The cattle are in the field across the river again. Larger, more diverse characters than last year’s lot. They can pick out the sound of the farmer’s jeep and they moo rowdily, impatiently, as soon as they hear it progressing down the lane with their dinner. The uncontainability of their excitement, ringing out along the valley corridor, is overbearing and exquisite: part of a summer soundtrack to the village that will seem, by November, like something unreachable that we once hallucinated. Three weeks after their arrival, the field looks sensitively strimmed, with no electricity or plastic coils of twine required. They were nervous to come to the water’s edge for the first few days but now they regularly get right down to the bank and gawp at us while we wash the dishes. We tell them they are welcome to wade over and hang out. This building, after all, was originally intended not for us but for their antecedents, maybe even their actual ancestors, and for the more skittish ovine rivals they compete with for occupancy of the field. Also, would it really be such a far-fetched and unique living arrangement? For a decade and a half, from 2005, a kind, society-rejecting loner called Tony Trewin occupied a run down cottage on Bodmin Moor with a house-trained Highland bull called Scrunch. Scrunch – as is shown in this short film from 2018, directed by John McFarlane – loved Tony even more than the teabags, Rizlas and cheddar he frequently stole from him.
I stumbled upon Tony and Scrunch’s story entirely by accident, within a listing for the delapidated cottage on Rightmove, a website I sometimes like to look at to torture myself by fully addressing the hard facts of how impossible it would be for me to ever purchase a house again. Cats and dogs often wander into shot on property listings but it’s less common to see a bull chilling out in a kitchen. Intrigued, a few days later we drove just over an hour west to find the ruin, a cloud sucking us into its nexus when we entered the moor, as if we had passed through an interdimensional portal into a squelchy sunless otherland. Pontius Piece Cottages, where Scrunch and Tony lived until Tony’s death a couple of years ago, is inaccessible by car but not hard to find, as a public footpath from the village of Minions runs directly past it. An old kettle had been nailed to a tree in the garden and the roof looked like a small moth only needed to land on it to reduce the whole building to rubble.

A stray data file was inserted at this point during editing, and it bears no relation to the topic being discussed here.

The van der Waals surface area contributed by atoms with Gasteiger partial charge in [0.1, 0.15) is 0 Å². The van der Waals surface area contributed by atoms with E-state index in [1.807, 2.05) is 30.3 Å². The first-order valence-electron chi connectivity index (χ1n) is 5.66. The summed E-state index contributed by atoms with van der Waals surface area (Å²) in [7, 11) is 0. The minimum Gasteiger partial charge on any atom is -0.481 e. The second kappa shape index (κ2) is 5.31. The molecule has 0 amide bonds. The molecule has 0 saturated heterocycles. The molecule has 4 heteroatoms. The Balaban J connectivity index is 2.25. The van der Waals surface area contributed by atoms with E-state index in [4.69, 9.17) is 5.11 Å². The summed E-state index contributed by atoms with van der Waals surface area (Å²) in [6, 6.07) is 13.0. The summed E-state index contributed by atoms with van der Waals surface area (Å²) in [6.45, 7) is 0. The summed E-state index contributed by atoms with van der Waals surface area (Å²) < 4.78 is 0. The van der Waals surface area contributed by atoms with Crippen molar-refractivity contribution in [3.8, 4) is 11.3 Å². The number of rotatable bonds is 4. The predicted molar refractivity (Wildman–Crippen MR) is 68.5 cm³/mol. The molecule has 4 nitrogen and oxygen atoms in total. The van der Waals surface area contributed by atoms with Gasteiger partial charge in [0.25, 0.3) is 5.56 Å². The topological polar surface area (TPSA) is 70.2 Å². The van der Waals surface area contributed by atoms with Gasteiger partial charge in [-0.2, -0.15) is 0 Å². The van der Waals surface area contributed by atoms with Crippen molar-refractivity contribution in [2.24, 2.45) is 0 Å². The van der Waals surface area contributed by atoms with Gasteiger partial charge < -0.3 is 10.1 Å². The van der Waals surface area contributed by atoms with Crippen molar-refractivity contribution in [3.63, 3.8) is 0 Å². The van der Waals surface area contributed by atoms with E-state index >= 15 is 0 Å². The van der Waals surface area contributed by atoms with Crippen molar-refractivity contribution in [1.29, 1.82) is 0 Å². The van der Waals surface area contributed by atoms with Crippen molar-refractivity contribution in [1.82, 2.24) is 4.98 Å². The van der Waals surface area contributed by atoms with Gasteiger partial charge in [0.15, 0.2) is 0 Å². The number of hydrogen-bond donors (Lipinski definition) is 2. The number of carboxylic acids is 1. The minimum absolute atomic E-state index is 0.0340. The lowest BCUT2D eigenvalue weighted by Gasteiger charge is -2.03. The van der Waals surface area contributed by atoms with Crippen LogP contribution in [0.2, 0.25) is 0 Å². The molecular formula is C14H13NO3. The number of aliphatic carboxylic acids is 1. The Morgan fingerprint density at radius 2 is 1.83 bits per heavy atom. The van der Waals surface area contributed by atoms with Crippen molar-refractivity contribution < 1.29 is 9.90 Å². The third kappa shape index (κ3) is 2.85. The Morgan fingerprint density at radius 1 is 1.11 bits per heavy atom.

Normally I’ll excitably crawl through a hole into the most precarious derelict building I find on a walk but this was a rare occasion when I stopped myself. I didn’t want to die under an avalanche of granite but, also, the scene felt precious and sad. This was one the last times the final remnants of Tony’s amazing life with Scrunch would be witnessed by anyone besides some waterlogged sheep. Soon – however sensitively whoever ended up buying the ruin and its accompanying, swampy land renovated it – it would all look very different, feel very different. The ashes of Tony and Scrunch – who died not long after him – were here, somewhere beneath our feet. These chairs we saw abandoned to the elements were the ones Tony had sat in and Scrunch had hornbutted and hurled around the garden for fun. The mid 20th Century dresser in front of the shed, with its warped wood and peeling turquoise paint, had probably once housed the baked beans Scrunch loved to eat. Behind some planks nailed haphazardly over a window I saw a faded postcard featuring three happy cows in front of a blue sky. Apparently Scrunch would often wander over to meet the rest of his temporary herd, sometimes arriving back at the cottage with a ladyfriend or two. He could never stay away for long, always returned to Tony. Way back before Tony found Scrunch as a freezing calf in the snow and bottle fed him to health, before the owner of the ruin had taken pity on Tony and allowed him to live in the house, Tony had worked as a butcher. After getting to know Scrunch, he said he could not imagine being able to do such a job again.